TMTI to grow tech support apps

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TMTI founder Crispin Thomas (pictured) is looking to capitalise on the growing use of apps and the high cost to networks of running call centres with a new range of technical support apps.

Launched through technical support company TMTI’s Gadget Helpline business, the apps are available for a range of products, including smartphones, iPods and television receivers.

Thomas said there are currently 50 technical support apps available, with up to 1,000 to be launched by the end of the year. It’s adding 5-10 a day and has recently launched versions for the iPad and Dyson’s DC26 vacuum. Apps cost between 59p and £1, with sales of 50 a day being reported. Thomas said he expects sales of 1,000 a day by Christmas.

TMTI has monetised its database of technical knowledge according to Thomas, to provide customer service support for little cost. For networks, Thomas said, a technical support call can cost between £2.50 and £50, and they are finding it increasingly difficult to shoulder this cost.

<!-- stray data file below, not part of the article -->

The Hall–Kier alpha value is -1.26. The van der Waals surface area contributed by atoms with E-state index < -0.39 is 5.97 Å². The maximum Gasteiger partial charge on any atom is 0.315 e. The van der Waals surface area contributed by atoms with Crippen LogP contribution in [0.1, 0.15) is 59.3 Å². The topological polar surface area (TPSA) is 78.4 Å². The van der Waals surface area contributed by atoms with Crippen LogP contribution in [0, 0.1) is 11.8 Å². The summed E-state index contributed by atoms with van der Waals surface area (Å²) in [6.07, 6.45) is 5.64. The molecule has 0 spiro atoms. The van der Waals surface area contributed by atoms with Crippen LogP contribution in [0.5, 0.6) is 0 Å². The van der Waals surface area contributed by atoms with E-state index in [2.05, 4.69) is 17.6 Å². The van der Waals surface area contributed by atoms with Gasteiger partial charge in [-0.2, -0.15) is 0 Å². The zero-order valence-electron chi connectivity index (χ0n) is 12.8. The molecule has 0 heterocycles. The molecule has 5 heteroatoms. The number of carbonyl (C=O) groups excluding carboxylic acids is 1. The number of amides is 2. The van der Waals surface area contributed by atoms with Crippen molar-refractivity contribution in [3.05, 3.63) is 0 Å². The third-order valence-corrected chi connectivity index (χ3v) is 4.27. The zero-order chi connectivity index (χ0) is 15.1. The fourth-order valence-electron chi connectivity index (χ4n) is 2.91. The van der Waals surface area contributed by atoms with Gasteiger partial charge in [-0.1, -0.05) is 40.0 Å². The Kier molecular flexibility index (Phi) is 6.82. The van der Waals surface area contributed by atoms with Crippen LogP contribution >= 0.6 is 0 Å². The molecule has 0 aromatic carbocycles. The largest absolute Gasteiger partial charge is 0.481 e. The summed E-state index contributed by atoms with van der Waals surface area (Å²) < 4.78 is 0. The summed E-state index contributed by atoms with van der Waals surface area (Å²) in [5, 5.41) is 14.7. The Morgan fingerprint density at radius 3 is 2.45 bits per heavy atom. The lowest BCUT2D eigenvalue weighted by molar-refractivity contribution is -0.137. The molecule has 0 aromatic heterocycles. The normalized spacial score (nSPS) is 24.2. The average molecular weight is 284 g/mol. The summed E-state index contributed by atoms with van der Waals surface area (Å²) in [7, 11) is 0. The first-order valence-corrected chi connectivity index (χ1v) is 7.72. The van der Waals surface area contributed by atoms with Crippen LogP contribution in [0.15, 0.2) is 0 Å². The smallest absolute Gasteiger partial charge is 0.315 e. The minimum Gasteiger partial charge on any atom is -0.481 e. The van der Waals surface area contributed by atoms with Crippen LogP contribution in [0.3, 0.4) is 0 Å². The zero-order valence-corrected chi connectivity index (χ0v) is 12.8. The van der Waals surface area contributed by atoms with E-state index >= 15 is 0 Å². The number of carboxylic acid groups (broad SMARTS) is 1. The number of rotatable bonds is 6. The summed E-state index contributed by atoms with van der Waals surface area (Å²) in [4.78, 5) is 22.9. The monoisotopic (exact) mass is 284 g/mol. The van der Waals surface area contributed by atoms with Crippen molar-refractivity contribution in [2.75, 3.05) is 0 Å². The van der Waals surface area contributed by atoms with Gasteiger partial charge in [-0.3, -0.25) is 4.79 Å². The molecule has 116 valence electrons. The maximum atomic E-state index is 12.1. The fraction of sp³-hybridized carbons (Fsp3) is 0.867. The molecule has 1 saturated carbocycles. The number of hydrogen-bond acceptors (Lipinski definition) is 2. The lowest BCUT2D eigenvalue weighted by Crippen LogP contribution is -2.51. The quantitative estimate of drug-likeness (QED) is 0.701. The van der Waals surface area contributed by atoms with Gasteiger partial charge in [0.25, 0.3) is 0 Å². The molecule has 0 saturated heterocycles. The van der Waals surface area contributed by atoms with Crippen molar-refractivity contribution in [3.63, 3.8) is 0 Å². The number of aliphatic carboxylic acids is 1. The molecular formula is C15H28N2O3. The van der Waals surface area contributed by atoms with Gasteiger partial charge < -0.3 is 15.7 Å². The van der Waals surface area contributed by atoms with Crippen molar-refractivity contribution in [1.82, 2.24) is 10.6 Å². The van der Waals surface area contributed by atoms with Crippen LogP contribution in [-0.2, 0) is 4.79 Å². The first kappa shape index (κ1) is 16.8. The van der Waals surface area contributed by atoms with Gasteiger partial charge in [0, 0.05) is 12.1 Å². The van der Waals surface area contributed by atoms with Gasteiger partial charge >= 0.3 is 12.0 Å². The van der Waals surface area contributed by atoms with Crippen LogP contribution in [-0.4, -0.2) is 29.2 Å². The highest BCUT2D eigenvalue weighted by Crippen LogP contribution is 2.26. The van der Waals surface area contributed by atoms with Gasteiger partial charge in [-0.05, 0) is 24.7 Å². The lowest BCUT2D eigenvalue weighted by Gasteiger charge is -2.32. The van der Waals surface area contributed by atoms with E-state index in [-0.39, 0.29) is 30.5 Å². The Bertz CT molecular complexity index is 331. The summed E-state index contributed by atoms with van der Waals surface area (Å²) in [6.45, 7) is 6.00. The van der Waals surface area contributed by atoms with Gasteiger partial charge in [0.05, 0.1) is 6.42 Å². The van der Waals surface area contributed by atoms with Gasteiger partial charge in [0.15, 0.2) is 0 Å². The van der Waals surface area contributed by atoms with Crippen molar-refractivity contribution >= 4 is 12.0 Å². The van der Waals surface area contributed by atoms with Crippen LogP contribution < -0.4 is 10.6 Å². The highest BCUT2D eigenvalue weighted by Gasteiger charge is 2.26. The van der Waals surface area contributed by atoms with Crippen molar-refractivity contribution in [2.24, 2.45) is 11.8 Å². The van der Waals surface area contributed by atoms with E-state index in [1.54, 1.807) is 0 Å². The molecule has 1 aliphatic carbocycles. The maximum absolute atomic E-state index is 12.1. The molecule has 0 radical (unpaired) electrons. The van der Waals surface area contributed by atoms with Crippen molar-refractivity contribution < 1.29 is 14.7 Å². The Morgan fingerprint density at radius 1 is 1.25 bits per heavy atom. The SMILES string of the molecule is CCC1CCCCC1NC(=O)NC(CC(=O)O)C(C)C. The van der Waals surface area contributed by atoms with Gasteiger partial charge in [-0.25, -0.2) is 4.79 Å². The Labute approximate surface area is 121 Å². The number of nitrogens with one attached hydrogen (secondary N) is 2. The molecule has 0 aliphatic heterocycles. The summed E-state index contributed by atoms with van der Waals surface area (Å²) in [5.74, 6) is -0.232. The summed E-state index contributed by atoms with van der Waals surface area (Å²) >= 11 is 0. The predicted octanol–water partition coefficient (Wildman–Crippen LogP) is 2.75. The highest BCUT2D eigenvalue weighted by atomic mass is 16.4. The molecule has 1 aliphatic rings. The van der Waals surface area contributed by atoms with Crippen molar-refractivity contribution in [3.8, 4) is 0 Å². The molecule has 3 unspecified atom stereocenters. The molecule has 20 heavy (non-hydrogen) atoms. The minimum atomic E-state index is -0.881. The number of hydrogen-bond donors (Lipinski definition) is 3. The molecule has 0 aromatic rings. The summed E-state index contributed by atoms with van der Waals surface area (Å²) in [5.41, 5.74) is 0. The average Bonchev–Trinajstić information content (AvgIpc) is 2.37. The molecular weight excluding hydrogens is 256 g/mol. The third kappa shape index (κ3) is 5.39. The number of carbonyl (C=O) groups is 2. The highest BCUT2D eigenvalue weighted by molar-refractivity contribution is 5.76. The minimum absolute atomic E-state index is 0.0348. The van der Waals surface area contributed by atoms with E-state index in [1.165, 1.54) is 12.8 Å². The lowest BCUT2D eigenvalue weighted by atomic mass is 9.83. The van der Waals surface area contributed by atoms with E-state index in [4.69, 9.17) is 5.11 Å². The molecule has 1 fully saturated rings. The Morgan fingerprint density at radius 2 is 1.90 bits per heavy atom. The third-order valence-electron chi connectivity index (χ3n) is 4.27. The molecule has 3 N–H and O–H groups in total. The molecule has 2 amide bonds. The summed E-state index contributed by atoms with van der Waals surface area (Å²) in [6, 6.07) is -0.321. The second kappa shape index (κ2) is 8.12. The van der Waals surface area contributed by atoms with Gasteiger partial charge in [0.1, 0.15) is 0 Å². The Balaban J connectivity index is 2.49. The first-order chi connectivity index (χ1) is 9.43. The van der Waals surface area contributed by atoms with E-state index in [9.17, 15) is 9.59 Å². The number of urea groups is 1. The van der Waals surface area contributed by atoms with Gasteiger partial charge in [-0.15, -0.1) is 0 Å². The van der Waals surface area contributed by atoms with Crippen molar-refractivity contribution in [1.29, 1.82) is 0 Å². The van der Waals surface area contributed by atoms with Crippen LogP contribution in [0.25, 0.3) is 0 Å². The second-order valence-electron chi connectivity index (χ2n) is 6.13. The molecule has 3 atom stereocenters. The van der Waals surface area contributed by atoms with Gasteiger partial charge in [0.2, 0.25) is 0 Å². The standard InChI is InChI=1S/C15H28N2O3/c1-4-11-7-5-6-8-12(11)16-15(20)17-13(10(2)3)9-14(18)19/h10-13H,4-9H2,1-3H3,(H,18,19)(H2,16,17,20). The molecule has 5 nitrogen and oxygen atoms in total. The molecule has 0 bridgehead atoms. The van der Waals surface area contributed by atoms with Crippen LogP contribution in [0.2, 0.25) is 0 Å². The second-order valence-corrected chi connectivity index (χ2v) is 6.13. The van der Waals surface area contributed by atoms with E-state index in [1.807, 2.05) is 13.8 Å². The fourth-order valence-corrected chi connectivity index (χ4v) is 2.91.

“The development of the apps has come from the obvious revenues that there are in customer service. Firstly, call centres are expensive for the networks to run and they are looking to reduce the number of calls. Secondly, Apple’s new device has no handbook and all the written support is available online.”

Thomas continued: “Consumers want answers fast without having to flick through a handbook index or being held in a phone system and pressing 1 for this or 2 for that, and the mobile phone industry in particular is grappling with how to give advice cheaply, quickly and concisely based on the handset itself.”

TMTI is also working to develop bespoke branded customer support apps for companies and has recently started working with two major handset manufacturers and two leading retailers, a business area that will be supported by the launch of the company App Developers UK later this year.

Thomas said: “The best thing is that the apps can be created for absolutely any gadget where there is a consumer demand and if companies want to teach people how to use their gadget products, we’re the first company in the world who have got an app for that. If a manufacturer or brand wants us to make an app for them we can accommodate them too.”

 

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